So is there a type of school within DPS that is systematically contributing to segregation within our public school system? You bet. But they are not charter schools, and they are not a secret. They are selective admissions schools – including many of the most popular programs in the district — and they are hiding in plain sight.
DPS staff has kindly submitted a full list of school which select students based on qualification requirements (see the comments). I appreciate the clarifications and welcome any other corrections. The updated list follows below.
The corrected list has fewer selective admissions schools and programs (18 instead of 21), however it also makes the difference even more pronounced. The updated chart is as follows:
The percentage of traditional schools (which is becoming more and more of a misnomer given the growing list of exceptions) with FRL above the district average rises to 75%, charter schools remain at 67%, with just 4 schools (out of 18, or just 22%) with some or all selective admissions.
Another fair point raised is the difference between the five schools which are entirely selective admissions, and the 13 who have selective admissions programs within a larger student population. If we isolate just these 18 schools, the graph looks like this:
A good question would be to further understand the demographic mix of the selective admissions programs, which will vary in size. It’s been helpful and illustrative to have DPS provide data on the specific schools; I hope they will do the same for the selective admissions programs by reporting on their FRL percentages.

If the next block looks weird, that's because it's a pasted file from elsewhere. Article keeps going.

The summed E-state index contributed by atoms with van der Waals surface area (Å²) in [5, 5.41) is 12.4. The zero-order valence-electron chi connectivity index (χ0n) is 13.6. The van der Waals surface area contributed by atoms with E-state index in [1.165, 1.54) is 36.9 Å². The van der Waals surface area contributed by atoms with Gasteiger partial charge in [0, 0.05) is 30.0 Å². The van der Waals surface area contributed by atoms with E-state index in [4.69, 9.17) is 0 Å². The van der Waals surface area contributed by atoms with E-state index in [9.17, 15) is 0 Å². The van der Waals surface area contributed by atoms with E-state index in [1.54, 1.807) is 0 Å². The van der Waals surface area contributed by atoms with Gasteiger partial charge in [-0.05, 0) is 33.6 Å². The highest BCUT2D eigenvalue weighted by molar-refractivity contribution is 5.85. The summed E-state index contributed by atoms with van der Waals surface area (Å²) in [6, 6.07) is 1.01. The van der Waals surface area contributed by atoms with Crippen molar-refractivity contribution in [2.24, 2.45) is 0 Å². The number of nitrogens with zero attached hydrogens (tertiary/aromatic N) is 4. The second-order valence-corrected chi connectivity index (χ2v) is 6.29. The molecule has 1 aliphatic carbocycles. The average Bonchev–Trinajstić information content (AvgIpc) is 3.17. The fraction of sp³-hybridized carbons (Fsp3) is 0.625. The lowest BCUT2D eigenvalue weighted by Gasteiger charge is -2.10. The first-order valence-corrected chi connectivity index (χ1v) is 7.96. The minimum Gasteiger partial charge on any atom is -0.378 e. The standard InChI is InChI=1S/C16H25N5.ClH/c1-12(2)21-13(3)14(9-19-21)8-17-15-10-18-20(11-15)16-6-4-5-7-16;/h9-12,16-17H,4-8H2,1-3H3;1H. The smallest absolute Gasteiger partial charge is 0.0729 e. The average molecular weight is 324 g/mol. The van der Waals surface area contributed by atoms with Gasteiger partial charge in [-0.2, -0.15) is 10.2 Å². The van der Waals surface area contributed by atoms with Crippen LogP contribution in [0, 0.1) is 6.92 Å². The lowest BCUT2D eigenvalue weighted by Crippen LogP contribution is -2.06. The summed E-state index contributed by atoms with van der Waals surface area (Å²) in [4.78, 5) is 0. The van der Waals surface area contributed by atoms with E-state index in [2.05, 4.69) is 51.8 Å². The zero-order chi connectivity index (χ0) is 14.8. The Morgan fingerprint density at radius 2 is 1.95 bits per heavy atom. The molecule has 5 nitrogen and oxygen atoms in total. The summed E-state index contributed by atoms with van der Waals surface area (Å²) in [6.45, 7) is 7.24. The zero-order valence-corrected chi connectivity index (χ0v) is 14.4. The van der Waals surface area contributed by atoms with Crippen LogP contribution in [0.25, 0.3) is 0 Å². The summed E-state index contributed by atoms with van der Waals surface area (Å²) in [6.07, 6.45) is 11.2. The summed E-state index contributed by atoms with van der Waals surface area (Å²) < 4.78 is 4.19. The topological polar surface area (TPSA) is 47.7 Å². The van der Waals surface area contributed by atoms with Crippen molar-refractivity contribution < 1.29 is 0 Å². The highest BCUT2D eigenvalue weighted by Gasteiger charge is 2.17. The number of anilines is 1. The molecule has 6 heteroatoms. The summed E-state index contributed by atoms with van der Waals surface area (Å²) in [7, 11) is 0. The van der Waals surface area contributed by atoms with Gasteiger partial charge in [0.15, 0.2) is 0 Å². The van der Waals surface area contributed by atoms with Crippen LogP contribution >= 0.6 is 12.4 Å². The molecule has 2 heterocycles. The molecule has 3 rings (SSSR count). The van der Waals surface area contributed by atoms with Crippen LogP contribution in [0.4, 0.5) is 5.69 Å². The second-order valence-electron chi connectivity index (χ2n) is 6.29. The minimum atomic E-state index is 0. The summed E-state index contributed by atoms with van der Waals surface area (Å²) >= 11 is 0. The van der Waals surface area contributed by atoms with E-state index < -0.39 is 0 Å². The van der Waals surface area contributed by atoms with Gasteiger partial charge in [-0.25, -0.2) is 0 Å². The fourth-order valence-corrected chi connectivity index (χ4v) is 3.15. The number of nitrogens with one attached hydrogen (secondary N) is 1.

Somewhat incidentally, I fully support selective admissions schools and programs as an important part of a broader public school portfolio. But the updated data only underscores the initial point: selective admissions schools and programs have a cost, as they make other schools more segregated. Any honest conversation about segregation in Denver’s public schools need to acknowledge this fact.
Note: Corrected list with new additions in bold. Selective admissions schools: Polaris, Denver School of the Arts, DCIS, CEC, Kunsmiller. Selective programs within schools: Cory, Carson, Southmoor, Edison, Teller, Hamilton, Morey, George Washington, Thomas Jefferson, MLK Early College, Palmer, Bill Roberts, Gust. I am not including Knight as it is not listed on the SPF.
Initial list with incorrect schools crossed out: Polaris, Cory, Denver School of the Arts, Carson, Southmoor, Edison,
Lincoln Elementary, Teller, Sandoval, DCIS, Hamilton, Morey, George Washington, Denison, Valdez, Kunsmiller, CEC, Hallett, Gust, Bryant-Webster and Fairmont.
About our First Person series:
First Person is where Chalkbeat features personal essays by educators, students, parents, and others trying to improve public education. Read our submission guidelines here.